According to dictionary.com, addiction is defined as the state of being enslaved to a habit or practice or to something that is psychologically or physically habit-forming, such as narcotics, to such an extent that its cessation causes severe trauma. When most people think of an addict images of the crazed junky on the evening news, or perhaps the bum with the bottle in a paper bag lying in some ally way come to mind. But the reality is addiction is everywhere and you might be surprised who in your life right now is addicted to something.
In cases of substance abuse the individual becomes physically dependent developing a need for the substance. When the substance is absent, such as during a time of sobriety or detox the body’s need for the substance can be so great the addict feels like they will die without it much the same way you would react if you were deprived of oxygen or in some life threatening situation. The brain actually sends out signals that obtaining the substance is a matter of survival which is why some addicts seem to go to extremes to obtain their drug of choice regardless of the consequences. Physical dependence, however, shouldn’t be confused with tolerance which simply means that it requires more of a substance to obtain the same results. Because of tolerance the addiction never stays put but always escalates and grows. When you combine the two, physical dependence and tolerance, the addict reaches a tipping point in their addiction where their substance use is not so much about getting high or feeling good, but avoiding the terrible feelings of withdrawal.
Addiction is not just about drugs or alcohol, although those are very common. There are also behavioral addictions that are designed to evoke a chemical reaction in the brain to produce a positive sensation. Common behavioral addictions include gambling, adrenaline producing sports, pornography, sex, eating, exercise, and shopping to name just a few. In a lot of ways a behavioral addiction is nearly identical to a drug addiction in terms of brain chemistry and addictive properties, the only difference is the user is leveraging their own brain chemistry to produce the high. It’s like having access to their own drug store 24/7. In fact research has shown that the brain of a sex addict looking at porn lights up areas identical to a cocaine addict preparing to take cocaine. So even though behavioral addictions do not add a substance to the body they still produce a physical dependence and tolerance in exactly the same way as substance users. So it’s important to understand that addiction, whether through a substance or behavior, are nearly identical in their addictive characteristics and are just as hard to break free of.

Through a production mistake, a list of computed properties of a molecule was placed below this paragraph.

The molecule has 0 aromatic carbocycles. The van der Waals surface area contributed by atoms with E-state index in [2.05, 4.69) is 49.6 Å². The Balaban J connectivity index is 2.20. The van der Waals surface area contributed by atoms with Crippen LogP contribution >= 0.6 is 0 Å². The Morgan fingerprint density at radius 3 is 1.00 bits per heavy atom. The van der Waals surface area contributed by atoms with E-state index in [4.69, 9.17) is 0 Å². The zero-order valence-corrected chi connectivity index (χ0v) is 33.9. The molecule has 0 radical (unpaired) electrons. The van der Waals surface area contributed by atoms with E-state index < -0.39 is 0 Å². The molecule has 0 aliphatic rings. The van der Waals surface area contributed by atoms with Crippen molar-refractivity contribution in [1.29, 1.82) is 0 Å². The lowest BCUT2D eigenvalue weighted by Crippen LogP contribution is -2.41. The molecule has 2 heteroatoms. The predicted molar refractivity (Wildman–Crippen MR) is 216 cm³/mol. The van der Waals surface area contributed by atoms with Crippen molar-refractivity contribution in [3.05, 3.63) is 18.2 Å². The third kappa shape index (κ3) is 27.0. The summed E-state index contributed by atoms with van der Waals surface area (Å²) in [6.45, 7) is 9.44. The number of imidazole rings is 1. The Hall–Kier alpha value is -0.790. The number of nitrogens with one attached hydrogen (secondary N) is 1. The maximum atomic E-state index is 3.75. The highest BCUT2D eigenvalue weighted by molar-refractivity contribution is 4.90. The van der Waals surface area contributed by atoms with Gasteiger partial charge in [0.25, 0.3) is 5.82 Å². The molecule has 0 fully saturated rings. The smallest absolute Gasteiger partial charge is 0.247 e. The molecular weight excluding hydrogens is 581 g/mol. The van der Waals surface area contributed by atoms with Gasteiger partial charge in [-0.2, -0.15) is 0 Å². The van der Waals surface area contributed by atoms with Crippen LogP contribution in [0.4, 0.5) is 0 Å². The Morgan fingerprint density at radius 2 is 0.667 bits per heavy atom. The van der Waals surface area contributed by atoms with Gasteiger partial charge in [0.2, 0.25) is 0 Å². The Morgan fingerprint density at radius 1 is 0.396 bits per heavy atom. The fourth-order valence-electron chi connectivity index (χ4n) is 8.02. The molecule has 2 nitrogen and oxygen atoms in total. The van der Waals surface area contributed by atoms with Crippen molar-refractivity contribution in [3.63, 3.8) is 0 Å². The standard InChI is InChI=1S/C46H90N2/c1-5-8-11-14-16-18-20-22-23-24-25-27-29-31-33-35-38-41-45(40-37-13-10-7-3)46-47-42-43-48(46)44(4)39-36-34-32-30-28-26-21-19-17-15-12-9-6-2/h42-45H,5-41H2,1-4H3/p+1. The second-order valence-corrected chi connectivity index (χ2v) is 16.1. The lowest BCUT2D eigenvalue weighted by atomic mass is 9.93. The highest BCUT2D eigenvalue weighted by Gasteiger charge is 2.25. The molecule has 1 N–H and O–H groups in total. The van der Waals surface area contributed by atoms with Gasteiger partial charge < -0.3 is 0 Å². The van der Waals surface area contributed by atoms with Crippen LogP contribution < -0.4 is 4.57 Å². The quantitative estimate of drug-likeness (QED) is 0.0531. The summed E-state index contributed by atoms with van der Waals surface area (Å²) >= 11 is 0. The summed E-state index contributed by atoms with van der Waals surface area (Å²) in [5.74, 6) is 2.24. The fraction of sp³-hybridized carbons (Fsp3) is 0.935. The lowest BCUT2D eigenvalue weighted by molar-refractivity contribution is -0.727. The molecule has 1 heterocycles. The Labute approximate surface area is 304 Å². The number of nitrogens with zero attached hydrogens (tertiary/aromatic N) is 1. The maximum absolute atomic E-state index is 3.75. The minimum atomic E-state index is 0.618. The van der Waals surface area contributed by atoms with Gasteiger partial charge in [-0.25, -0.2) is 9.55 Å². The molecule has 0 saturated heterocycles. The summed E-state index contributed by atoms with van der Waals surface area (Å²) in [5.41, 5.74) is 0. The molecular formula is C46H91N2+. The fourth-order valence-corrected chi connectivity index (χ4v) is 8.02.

So how does someone know if they are addicted? There are ten criteria that make up a typical addiction. However, not all ten criteria need to be present for it to be considered an addiction.
- Loss of control – When you take more of a substance or do more of a behavior than you intent to or want to
- Compulsive behavior – A pattern of being automatically drawn to your substance or behavior of choice
- Efforts to stop – Repeated failed attempts to stop
- Loss of time – Significant amounts of time lost doing and/or recovering from the behavior/substance
- Preoccupation – Obsessing about or because of the behavior/substance
- Inability to fulfill obligations – The behavior/substance interferes with work, school, family, and friends
- Continuation despite consequences – Failure to stop the behavior/substance even though you have problems because of it (social, legal, financial, physical)
- Escalation/Tolerance – You need more of it, more frequently, or with greater intensity
- Losses – Losing, limiting, or sacrificing valued parts of life such as hobbies, family, relationships, and work
- Withdrawal – Stopping the behavior causes considerable distress, anxiety, restlessness, irritability or physical discomfort
If you think some of these apply to you regarding a substance or behavior I recommend you seek the help of a professional counselor to determine if you are addicted and what help is available.